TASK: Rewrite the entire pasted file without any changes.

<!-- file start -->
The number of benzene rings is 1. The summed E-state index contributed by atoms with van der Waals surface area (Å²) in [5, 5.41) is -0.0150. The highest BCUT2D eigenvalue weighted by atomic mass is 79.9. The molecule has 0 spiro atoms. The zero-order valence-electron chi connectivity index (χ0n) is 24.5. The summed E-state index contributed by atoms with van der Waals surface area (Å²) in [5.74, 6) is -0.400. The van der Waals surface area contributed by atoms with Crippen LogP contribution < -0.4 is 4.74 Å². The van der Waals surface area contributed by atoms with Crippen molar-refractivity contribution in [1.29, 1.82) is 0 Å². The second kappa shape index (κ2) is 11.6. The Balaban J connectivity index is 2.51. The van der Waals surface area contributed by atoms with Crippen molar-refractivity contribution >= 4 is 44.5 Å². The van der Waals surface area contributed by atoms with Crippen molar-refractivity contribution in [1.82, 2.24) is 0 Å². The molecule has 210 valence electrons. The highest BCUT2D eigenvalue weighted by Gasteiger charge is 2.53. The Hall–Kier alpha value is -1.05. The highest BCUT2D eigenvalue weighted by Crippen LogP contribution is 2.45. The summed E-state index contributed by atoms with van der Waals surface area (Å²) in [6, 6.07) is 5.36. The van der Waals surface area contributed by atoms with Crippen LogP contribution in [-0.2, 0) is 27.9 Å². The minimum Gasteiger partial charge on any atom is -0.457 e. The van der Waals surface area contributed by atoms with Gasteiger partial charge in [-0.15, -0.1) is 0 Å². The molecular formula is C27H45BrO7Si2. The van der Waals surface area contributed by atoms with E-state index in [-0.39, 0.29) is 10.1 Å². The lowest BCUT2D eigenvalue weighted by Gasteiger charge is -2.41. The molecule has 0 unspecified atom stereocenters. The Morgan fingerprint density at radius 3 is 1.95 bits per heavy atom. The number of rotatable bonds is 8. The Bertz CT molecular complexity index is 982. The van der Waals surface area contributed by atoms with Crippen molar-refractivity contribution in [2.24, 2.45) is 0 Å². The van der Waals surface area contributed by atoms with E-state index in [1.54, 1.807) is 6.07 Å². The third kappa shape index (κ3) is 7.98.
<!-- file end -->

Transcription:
The number of benzene rings is 1. The summed E-state index contributed by atoms with van der Waals surface area (Å²) in [5, 5.41) is -0.0150. The highest BCUT2D eigenvalue weighted by atomic mass is 79.9. The molecule has 0 spiro atoms. The zero-order valence-electron chi connectivity index (χ0n) is 24.5. The summed E-state index contributed by atoms with van der Waals surface area (Å²) in [5.74, 6) is -0.400. The van der Waals surface area contributed by atoms with Crippen LogP contribution < -0.4 is 4.74 Å². The van der Waals surface area contributed by atoms with Crippen molar-refractivity contribution in [1.29, 1.82) is 0 Å². The second kappa shape index (κ2) is 11.6. The Balaban J connectivity index is 2.51. The van der Waals surface area contributed by atoms with Crippen molar-refractivity contribution >= 4 is 44.5 Å². The van der Waals surface area contributed by atoms with Crippen molar-refractivity contribution in [1.82, 2.24) is 0 Å². The molecule has 210 valence electrons. The highest BCUT2D eigenvalue weighted by Gasteiger charge is 2.53. The Hall–Kier alpha value is -1.05. The highest BCUT2D eigenvalue weighted by Crippen LogP contribution is 2.45. The summed E-state index contributed by atoms with van der Waals surface area (Å²) in [6, 6.07) is 5.36. The van der Waals surface area contributed by atoms with Crippen LogP contribution in [-0.2, 0) is 27.9 Å². The minimum Gasteiger partial charge on any atom is -0.457 e. The van der Waals surface area contributed by atoms with Gasteiger partial charge in [-0.15, -0.1) is 0 Å². The molecular formula is C27H45BrO7Si2. The van der Waals surface area contributed by atoms with E-state index in [-0.39, 0.29) is 10.1 Å². The lowest BCUT2D eigenvalue weighted by Gasteiger charge is -2.41. The molecule has 0 unspecified atom stereocenters. The Morgan fingerprint density at radius 3 is 1.95 bits per heavy atom. The number of rotatable bonds is 8. The Bertz CT molecular complexity index is 982. The van der Waals surface area contributed by atoms with Crippen molar-refractivity contribution in [2.24, 2.45) is 0 Å². The van der Waals surface area contributed by atoms with E-state index in [1.54, 1.807) is 6.07 Å². The third kappa shape index (κ3) is 7.98.